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What is a virus

Paul Digard pd1 at mole.bio.cam.ac.uk
Thu Jun 5 03:34:22 EST 2003

> Is a virus a living organism or a biological machine?
> Thanks.
> Two Mechanical Engineers.

I don't think there's a definite answer to this: is a cell a biological 
machine?  There's also quite a large continuum of things that are 
defined as viruses (obligate intracellular parasites with an eclipse 
phase).  My favourite virus (flu) has a relatively small genome with 
only 10-11 genes and under the right circumstances it can limp along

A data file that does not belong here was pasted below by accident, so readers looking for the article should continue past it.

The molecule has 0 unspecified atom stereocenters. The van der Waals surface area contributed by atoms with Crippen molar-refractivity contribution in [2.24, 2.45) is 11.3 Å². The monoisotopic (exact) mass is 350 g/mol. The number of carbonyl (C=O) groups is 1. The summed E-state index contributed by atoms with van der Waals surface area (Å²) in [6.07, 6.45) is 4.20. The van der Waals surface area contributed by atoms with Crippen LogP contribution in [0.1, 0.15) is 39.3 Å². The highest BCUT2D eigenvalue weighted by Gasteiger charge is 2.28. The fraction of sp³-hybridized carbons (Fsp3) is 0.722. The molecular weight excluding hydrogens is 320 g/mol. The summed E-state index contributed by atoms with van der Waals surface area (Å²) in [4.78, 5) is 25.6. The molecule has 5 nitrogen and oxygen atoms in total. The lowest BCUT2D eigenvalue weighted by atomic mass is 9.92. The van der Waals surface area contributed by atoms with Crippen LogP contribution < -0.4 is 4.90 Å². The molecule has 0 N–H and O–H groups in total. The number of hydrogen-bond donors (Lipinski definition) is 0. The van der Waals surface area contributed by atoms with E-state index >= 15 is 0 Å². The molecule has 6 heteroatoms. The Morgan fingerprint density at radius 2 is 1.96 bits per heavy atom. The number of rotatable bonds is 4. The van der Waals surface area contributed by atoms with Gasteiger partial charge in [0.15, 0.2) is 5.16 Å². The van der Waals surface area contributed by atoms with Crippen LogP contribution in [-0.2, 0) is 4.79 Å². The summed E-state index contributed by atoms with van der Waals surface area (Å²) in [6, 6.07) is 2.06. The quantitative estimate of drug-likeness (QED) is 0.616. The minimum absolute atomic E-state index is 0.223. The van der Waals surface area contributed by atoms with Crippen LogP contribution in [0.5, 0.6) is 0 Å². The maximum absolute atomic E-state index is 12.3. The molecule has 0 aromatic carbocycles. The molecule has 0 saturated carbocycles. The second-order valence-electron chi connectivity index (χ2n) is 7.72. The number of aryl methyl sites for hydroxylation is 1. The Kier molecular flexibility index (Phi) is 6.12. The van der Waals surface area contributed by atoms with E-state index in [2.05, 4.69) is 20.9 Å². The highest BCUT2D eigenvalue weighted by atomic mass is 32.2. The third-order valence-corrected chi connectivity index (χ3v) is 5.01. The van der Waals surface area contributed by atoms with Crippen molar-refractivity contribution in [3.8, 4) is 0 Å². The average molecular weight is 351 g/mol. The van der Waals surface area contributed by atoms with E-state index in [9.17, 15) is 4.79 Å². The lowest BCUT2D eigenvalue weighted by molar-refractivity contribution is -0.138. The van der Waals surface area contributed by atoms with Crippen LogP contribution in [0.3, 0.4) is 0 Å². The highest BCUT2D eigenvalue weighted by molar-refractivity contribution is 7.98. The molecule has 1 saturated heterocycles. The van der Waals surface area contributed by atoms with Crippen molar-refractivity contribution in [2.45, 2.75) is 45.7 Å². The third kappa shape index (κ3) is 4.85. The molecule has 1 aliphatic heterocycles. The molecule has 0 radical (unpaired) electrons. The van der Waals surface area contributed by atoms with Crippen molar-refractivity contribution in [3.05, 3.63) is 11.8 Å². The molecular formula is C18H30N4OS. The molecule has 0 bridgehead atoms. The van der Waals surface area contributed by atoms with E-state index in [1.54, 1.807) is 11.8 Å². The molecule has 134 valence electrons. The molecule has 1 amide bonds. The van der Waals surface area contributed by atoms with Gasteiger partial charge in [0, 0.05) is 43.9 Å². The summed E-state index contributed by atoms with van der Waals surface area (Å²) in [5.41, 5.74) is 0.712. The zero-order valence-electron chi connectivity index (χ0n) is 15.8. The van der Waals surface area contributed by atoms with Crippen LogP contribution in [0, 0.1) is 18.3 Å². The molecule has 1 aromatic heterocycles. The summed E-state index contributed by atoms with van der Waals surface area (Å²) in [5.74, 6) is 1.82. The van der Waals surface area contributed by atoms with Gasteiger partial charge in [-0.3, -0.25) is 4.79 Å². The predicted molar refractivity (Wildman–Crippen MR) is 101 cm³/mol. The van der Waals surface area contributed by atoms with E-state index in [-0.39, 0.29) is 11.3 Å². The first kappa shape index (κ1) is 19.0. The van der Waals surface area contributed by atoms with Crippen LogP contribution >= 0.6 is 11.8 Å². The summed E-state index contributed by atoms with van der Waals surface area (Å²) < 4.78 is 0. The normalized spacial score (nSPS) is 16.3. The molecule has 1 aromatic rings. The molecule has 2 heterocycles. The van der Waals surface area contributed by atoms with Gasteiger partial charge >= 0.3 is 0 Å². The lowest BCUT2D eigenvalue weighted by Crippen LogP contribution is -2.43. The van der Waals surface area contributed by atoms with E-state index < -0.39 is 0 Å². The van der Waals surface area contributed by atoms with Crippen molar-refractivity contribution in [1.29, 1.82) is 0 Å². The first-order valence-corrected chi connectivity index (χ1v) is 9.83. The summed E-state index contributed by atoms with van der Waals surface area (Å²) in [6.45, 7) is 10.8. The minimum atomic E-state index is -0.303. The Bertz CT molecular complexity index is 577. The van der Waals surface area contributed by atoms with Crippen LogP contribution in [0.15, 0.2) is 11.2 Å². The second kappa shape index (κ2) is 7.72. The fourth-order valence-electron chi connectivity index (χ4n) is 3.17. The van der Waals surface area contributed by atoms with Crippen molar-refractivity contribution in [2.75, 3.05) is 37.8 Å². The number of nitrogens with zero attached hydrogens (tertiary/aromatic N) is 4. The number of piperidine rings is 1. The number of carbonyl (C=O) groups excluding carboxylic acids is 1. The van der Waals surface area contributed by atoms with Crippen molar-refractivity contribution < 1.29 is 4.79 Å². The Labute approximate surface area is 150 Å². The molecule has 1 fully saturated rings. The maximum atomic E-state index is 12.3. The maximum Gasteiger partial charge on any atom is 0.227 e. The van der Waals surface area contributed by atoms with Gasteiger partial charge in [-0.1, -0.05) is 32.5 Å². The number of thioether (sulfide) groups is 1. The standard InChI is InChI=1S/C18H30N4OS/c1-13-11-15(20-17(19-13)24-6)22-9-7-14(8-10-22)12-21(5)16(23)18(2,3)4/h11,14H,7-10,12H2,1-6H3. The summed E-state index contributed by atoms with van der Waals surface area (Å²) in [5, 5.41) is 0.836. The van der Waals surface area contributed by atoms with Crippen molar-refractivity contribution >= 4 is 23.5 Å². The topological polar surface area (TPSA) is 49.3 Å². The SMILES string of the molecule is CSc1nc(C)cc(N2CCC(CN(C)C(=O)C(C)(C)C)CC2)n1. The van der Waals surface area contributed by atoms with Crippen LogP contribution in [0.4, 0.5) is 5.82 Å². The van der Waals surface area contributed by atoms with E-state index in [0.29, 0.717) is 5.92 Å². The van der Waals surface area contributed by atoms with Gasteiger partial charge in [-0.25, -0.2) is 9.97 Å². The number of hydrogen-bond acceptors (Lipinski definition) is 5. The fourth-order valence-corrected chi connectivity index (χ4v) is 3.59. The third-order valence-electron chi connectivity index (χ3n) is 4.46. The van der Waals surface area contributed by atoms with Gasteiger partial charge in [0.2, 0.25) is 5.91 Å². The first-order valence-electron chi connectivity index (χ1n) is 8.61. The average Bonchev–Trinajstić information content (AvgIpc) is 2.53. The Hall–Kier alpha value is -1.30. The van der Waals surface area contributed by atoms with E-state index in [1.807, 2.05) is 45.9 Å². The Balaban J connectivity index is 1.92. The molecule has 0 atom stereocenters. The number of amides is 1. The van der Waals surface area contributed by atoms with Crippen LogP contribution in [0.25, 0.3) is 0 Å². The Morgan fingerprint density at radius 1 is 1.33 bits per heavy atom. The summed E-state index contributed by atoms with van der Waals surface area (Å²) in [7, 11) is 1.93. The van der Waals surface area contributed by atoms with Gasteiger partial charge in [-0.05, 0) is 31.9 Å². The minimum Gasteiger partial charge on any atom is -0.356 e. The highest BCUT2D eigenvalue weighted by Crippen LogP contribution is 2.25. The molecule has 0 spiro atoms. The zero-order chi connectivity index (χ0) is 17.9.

without at least 4 of these.  Quite simple diagrams can be drawn about 
how the proteins encoded by these genes interact with each other to make 
a new virus, as long as you're willing to ignore the host factors and 
don't mind a degree of plausible guesswork.  I've always thought of flu 
as a piece of biological clockwork and have no problem with classifying 
it as a non-living parasitic nanomachine.  There are simpler viruses out 
there too, even before you get down to the level of viroids and so on. 
But, on the other hand, there are viruses with genomes that are orders 
of magnitude larger than influenza's, including some that are comparable 
in size to, if not larger than those of the smallest known free living 
organisms.  Where do you draw the line?

Probably not much help!

Paul (a virologist)


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